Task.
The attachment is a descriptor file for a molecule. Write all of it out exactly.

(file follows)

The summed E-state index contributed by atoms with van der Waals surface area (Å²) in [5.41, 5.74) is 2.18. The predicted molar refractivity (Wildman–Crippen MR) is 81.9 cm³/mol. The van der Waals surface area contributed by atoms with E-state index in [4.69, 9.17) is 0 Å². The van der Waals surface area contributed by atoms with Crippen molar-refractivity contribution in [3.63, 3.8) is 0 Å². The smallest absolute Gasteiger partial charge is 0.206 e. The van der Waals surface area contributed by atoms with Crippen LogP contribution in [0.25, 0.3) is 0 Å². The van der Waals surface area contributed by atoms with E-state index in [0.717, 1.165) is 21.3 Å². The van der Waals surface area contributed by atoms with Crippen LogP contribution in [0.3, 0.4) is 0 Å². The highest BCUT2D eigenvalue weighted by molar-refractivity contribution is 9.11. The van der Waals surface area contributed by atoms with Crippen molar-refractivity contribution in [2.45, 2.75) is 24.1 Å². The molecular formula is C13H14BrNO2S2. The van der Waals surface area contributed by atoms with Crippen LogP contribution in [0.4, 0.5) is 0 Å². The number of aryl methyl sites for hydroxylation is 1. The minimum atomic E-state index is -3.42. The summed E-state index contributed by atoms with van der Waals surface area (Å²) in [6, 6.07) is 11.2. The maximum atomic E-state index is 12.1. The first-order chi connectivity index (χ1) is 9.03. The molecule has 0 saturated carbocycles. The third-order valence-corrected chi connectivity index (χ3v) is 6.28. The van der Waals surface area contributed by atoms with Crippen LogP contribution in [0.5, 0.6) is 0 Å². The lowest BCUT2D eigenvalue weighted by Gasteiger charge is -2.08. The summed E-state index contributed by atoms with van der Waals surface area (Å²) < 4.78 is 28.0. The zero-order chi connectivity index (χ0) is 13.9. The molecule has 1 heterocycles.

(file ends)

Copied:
The summed E-state index contributed by atoms with van der Waals surface area (Å²) in [5.41, 5.74) is 2.18. The predicted molar refractivity (Wildman–Crippen MR) is 81.9 cm³/mol. The van der Waals surface area contributed by atoms with E-state index in [4.69, 9.17) is 0 Å². The van der Waals surface area contributed by atoms with Crippen molar-refractivity contribution in [3.63, 3.8) is 0 Å². The smallest absolute Gasteiger partial charge is 0.206 e. The van der Waals surface area contributed by atoms with Crippen LogP contribution in [0.25, 0.3) is 0 Å². The van der Waals surface area contributed by atoms with E-state index in [0.717, 1.165) is 21.3 Å². The van der Waals surface area contributed by atoms with Crippen LogP contribution in [0.3, 0.4) is 0 Å². The highest BCUT2D eigenvalue weighted by molar-refractivity contribution is 9.11. The van der Waals surface area contributed by atoms with Crippen molar-refractivity contribution in [2.45, 2.75) is 24.1 Å². The molecular formula is C13H14BrNO2S2. The van der Waals surface area contributed by atoms with Crippen LogP contribution in [0.4, 0.5) is 0 Å². The number of aryl methyl sites for hydroxylation is 1. The minimum atomic E-state index is -3.42. The summed E-state index contributed by atoms with van der Waals surface area (Å²) in [6, 6.07) is 11.2. The maximum atomic E-state index is 12.1. The first-order chi connectivity index (χ1) is 9.03. The molecule has 0 saturated carbocycles. The third-order valence-corrected chi connectivity index (χ3v) is 6.28. The van der Waals surface area contributed by atoms with Crippen LogP contribution in [0.5, 0.6) is 0 Å². The lowest BCUT2D eigenvalue weighted by Gasteiger charge is -2.08. The summed E-state index contributed by atoms with van der Waals surface area (Å²) < 4.78 is 28.0. The zero-order chi connectivity index (χ0) is 13.9. The molecule has 1 heterocycles.